Effect of weight gain and weight loss on performance and body composition in elite athletes
1) The weight loss strategy recommended is a gradual weight-loss due to moderate energy restriction promoting a weekly weight-loss of 0.5-1 kg. However, a decrease in body mass due to energy restriction can lead to loss of lean body mass (LBM) and thereby impair performance. Purpose: To compare the loss of fat mass, LBM and performance in two different weight-loss interventions. 2) Because muscle mass is an important determinant of performance in sports dependent on high muscle strength or power (e.g. weight lifting, alpine skiing), there is a need for effective muscle mass gaining protocols. The most important factors promoting an increase in muscle mass is strength training combined with positive energy balance, and an increase in body mass of 0.25-0.5 kg per week may be possible depending on genetics and the resistance-training history of the athlete (1,2). For Elite athletes with heavy training loads, competitions and limited time for proper nutrition strategies, it can be a difficult task to increase lean body mass (LBM) or to maintain LBM during the competitive season. Thus, a significant number of these athletes are using excessive supplementation and diets high in saturated fat. Purpose: To evaluate the effect of nutritional guidance in a 10-12 weeks weight-gain period in elite athletes.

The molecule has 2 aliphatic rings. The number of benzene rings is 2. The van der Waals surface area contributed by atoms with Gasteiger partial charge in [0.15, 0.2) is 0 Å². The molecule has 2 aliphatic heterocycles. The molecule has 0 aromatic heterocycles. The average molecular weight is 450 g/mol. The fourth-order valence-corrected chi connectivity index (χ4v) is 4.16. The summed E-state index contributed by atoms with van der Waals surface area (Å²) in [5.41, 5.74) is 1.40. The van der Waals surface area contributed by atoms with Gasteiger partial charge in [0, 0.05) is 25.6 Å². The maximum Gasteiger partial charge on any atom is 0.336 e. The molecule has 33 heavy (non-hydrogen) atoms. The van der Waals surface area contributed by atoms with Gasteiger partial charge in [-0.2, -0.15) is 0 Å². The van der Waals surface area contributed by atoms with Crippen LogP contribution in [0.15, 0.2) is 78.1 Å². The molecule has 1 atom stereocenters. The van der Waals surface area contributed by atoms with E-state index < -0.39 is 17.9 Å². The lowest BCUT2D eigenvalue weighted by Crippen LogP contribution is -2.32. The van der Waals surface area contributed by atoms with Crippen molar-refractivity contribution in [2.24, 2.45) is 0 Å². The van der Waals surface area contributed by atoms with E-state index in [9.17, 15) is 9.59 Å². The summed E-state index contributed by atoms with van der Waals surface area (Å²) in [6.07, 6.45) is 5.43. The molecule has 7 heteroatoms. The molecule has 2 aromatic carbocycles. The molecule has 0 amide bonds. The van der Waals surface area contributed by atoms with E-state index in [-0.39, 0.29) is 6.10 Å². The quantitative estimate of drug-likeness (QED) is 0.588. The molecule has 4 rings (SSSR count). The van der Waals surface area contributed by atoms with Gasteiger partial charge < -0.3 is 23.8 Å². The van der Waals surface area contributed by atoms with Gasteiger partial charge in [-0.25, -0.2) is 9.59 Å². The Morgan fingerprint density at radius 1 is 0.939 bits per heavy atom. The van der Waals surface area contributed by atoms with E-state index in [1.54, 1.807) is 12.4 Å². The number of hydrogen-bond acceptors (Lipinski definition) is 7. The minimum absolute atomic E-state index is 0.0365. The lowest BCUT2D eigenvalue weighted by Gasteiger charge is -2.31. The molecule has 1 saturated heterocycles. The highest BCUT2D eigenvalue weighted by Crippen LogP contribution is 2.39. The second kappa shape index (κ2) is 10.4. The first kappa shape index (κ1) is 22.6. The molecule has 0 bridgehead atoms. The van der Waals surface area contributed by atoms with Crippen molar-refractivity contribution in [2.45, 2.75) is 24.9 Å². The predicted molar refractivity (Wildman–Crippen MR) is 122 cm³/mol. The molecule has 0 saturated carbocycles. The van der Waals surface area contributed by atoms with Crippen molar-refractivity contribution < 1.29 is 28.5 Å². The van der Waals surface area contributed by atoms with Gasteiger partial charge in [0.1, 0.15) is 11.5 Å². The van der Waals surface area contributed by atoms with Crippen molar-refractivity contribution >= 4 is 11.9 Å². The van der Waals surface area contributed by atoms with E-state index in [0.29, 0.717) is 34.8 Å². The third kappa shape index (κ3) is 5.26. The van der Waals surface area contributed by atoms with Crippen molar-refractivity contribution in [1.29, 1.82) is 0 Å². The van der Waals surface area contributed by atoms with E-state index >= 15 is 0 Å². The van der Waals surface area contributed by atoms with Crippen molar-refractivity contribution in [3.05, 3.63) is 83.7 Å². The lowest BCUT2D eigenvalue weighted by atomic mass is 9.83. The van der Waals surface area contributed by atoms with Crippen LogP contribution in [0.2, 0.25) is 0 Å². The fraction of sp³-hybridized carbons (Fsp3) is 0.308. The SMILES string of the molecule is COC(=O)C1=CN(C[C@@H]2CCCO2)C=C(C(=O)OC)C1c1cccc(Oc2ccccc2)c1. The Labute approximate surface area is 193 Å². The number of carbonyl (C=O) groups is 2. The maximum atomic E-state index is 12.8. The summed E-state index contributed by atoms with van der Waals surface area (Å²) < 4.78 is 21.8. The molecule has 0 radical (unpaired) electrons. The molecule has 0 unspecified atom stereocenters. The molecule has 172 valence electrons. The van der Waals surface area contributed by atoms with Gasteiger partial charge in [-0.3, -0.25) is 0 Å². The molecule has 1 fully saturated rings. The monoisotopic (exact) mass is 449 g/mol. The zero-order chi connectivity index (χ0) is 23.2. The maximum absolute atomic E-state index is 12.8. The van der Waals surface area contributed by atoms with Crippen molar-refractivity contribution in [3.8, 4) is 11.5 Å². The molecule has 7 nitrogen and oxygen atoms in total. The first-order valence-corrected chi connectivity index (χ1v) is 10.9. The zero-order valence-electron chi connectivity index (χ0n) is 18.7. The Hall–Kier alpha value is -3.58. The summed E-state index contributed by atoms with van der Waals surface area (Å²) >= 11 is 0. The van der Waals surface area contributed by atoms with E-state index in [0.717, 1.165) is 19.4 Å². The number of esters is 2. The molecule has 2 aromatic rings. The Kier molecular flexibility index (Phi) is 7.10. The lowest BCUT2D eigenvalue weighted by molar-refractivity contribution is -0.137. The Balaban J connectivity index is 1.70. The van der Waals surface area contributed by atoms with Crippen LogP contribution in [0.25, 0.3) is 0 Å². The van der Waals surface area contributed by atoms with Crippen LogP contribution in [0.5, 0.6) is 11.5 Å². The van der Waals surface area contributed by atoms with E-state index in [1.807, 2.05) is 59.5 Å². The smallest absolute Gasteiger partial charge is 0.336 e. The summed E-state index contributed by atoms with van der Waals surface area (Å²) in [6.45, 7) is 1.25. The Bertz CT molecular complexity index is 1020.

1) Methods: 30 male and female elite athletes where randomized into two groups, “slow reduction” (SR, n=14, 23.53.3 y, 72.212.2 kg) and “fast reduction” (FR, n=16, 22.34.9 y, 72.211.2kg). All athletes followed a 6-12 week energy restriction period depending on the intervention and desired weight loss. Diets were recorded by 4-day weighed food records and each athlete followed an individualized diet plan promoting weekly body weight-loss of 0.7% or 1.4%. All athletes continued training their sport as usual (14.63.5h per week), and in addition all included four resistance-training sessions per week to emphasize muscle hypertrophy. Measurements done pre and post intervention were: body weight (BW), dual energy x-ray absorptiometry (DEXA), 1 RM tests (squat and bench press) and vertical jumping test. 2) Methods: 39 male and female elite athletes where randomized into two groups, “nutritional guidance group” (NG, n=21, 19.1±2.9 y, 70.9±8.9 kg) and “ad libitum group” (ALG, n=18, 19.6±2.7 y, 75.0±5.9kg). The Athletes in NG followed a strict meal plan based on a 4-day weighed food registration, providing a positive daily energy intake corresponding to 544±143 kcal whereas the athletes in the ALG had an ad libitum energy intake with no nutritional guidelines. All athletes continued their normal sport specific training (16.7±5.4h per week), and in addition all included four resistance-training sessions per week to emphasize muscle hypertrophy. Assessments done pre and post intervention were: body weight (BW), dual energy x-ray absorptiometry (DEXA), 1 RM tests (squat and bench press and bench pull).